Calciphylaxis is a small vessel vasculopathy causing subcutaneous ischemic necrosis. This condition is a recognized complication of end stage renal disease and is associated with severe pain. The mechanism of the pain generated by calciphylaxis is thought to be partly related to tissue ischemia, with a significant neuropathic component associated with neuronal hypoxic injury. The pain can be further exacerbated by the inflammatory process ensuing as a result of calciphylactic lesion infections which are commonly associated with this condition. Obtaining adequate pain relief is a challenging aspect of symptom control in calciphylaxis, and historically, patients suffering from calciphylaxis required high dose opioid medications to achieve satisfactory analgesia.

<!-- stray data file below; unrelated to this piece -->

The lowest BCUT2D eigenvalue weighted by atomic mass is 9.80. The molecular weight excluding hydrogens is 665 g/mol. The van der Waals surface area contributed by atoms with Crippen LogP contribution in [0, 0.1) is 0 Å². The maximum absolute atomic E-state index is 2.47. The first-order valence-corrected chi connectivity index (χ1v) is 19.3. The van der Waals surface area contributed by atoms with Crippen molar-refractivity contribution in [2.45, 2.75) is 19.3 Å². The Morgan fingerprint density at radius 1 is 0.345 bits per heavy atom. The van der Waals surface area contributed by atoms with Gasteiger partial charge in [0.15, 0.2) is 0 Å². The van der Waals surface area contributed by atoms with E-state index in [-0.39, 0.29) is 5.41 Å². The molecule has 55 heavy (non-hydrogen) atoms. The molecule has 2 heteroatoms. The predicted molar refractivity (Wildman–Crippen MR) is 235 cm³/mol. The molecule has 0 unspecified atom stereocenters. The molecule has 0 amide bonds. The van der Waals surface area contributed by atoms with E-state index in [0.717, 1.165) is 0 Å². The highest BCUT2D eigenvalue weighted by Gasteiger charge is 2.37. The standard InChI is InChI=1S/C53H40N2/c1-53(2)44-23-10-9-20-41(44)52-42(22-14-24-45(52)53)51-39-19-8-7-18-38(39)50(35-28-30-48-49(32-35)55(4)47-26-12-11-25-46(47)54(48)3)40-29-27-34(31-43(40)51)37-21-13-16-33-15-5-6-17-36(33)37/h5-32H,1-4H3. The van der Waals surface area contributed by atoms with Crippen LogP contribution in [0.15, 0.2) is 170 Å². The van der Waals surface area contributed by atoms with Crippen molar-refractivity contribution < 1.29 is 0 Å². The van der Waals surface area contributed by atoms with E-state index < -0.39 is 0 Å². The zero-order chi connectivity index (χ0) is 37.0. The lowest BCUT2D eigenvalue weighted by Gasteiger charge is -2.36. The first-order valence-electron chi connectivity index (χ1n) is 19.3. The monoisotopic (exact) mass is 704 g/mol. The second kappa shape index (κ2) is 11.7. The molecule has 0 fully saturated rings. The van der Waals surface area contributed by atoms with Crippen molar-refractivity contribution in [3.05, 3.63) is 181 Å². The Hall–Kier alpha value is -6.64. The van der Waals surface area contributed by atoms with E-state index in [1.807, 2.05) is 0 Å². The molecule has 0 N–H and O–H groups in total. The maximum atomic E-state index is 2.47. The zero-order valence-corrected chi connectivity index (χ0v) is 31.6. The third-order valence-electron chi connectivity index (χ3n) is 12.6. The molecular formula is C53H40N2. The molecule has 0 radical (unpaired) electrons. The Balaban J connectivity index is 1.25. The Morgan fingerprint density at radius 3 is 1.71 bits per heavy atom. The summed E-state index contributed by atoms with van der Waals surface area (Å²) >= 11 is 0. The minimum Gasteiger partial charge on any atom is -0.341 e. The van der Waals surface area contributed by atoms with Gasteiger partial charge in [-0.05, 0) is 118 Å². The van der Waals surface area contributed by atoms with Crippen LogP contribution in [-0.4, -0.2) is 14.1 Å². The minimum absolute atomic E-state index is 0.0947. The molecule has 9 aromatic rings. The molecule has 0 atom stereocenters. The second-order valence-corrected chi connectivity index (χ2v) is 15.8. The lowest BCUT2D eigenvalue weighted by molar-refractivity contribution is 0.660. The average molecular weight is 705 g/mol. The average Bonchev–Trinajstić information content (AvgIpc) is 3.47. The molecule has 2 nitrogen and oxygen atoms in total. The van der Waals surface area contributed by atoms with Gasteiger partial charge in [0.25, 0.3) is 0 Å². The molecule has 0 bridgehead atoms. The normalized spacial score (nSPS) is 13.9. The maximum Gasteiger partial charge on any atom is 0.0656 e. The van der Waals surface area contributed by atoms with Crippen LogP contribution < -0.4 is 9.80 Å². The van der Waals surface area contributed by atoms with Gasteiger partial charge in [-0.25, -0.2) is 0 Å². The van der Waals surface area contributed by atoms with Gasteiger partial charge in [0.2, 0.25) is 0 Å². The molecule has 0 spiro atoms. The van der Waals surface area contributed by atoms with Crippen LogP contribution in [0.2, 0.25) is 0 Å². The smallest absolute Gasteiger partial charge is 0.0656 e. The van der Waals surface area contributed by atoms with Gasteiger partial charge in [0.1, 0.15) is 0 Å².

This case report presents a multimodal pain management approach utilizing low dose ketamine infusion in an opioid-tolerant patient suffering from severe calciphylaxis-related pain. Ketamine is an anesthetic agent well established for its efficacy in the management of neuropathic pain in opioid-tolerant patients, and has been shown to prevent opioid-induced hyperalgesia and decrease opioid requirements. Prior published data studying pain control in calciphylaxis have mainly focused on subcutaneous ketamine administration which as noted in the literature, can be associated with infusion site complications. To the best of our knowledge, this report is first of its kind to describe successful use of ketamine infusion in treatment of acute calciphylaxis-related pain.
Dose modification of ketamine is not required for patients with impaired renal function, and low dose intravenous ketamine infusion was associated with no reported adverse effects in our patient.
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Ghanavatian, S., James, D.L. & Sadolf, J.S. The role of short-term, low dose intravenous ketamine infusion in Calciphylaxis. CEN Case Rep (2021). https://doi.org/10.1007/s13730-020-00557-8
- End stage renal disease